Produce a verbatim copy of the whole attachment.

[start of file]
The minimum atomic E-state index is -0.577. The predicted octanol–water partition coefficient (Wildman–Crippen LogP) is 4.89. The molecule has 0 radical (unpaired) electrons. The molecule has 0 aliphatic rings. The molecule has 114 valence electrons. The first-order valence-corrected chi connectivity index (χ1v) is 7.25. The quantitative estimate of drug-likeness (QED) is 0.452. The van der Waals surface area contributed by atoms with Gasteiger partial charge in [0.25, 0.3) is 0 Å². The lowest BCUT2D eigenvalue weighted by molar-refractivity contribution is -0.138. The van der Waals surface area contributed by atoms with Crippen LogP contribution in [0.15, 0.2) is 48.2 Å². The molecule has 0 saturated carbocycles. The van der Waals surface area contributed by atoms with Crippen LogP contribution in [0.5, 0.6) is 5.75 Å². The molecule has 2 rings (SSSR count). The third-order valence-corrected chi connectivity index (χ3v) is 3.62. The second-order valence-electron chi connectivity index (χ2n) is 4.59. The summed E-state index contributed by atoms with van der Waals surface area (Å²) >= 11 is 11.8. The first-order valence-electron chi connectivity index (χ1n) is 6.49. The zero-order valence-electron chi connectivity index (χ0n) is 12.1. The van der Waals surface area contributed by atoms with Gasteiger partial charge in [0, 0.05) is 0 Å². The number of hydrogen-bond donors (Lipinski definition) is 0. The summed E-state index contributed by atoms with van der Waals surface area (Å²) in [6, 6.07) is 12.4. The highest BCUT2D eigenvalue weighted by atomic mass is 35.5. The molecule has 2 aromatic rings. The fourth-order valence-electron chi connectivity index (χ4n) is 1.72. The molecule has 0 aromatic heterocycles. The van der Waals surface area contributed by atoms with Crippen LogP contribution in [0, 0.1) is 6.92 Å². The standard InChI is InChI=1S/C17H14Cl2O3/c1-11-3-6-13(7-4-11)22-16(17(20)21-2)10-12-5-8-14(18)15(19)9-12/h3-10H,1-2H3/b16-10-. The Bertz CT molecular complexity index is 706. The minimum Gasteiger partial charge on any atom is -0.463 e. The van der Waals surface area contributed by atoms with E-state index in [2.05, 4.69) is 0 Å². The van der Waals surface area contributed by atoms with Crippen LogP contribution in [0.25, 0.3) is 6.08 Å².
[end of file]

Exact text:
The minimum atomic E-state index is -0.577. The predicted octanol–water partition coefficient (Wildman–Crippen LogP) is 4.89. The molecule has 0 radical (unpaired) electrons. The molecule has 0 aliphatic rings. The molecule has 114 valence electrons. The first-order valence-corrected chi connectivity index (χ1v) is 7.25. The quantitative estimate of drug-likeness (QED) is 0.452. The van der Waals surface area contributed by atoms with Gasteiger partial charge in [0.25, 0.3) is 0 Å². The lowest BCUT2D eigenvalue weighted by molar-refractivity contribution is -0.138. The van der Waals surface area contributed by atoms with Crippen LogP contribution in [0.15, 0.2) is 48.2 Å². The molecule has 0 saturated carbocycles. The van der Waals surface area contributed by atoms with Crippen LogP contribution in [0.5, 0.6) is 5.75 Å². The molecule has 2 rings (SSSR count). The third-order valence-corrected chi connectivity index (χ3v) is 3.62. The second-order valence-electron chi connectivity index (χ2n) is 4.59. The summed E-state index contributed by atoms with van der Waals surface area (Å²) >= 11 is 11.8. The first-order valence-electron chi connectivity index (χ1n) is 6.49. The zero-order valence-electron chi connectivity index (χ0n) is 12.1. The van der Waals surface area contributed by atoms with Gasteiger partial charge in [0, 0.05) is 0 Å². The number of hydrogen-bond donors (Lipinski definition) is 0. The summed E-state index contributed by atoms with van der Waals surface area (Å²) in [6, 6.07) is 12.4. The highest BCUT2D eigenvalue weighted by atomic mass is 35.5. The molecule has 2 aromatic rings. The fourth-order valence-electron chi connectivity index (χ4n) is 1.72. The molecule has 0 aromatic heterocycles. The van der Waals surface area contributed by atoms with Crippen LogP contribution in [0, 0.1) is 6.92 Å². The standard InChI is InChI=1S/C17H14Cl2O3/c1-11-3-6-13(7-4-11)22-16(17(20)21-2)10-12-5-8-14(18)15(19)9-12/h3-10H,1-2H3/b16-10-. The Bertz CT molecular complexity index is 706. The minimum Gasteiger partial charge on any atom is -0.463 e. The van der Waals surface area contributed by atoms with E-state index in [2.05, 4.69) is 0 Å². The van der Waals surface area contributed by atoms with Crippen LogP contribution in [0.25, 0.3) is 6.08 Å².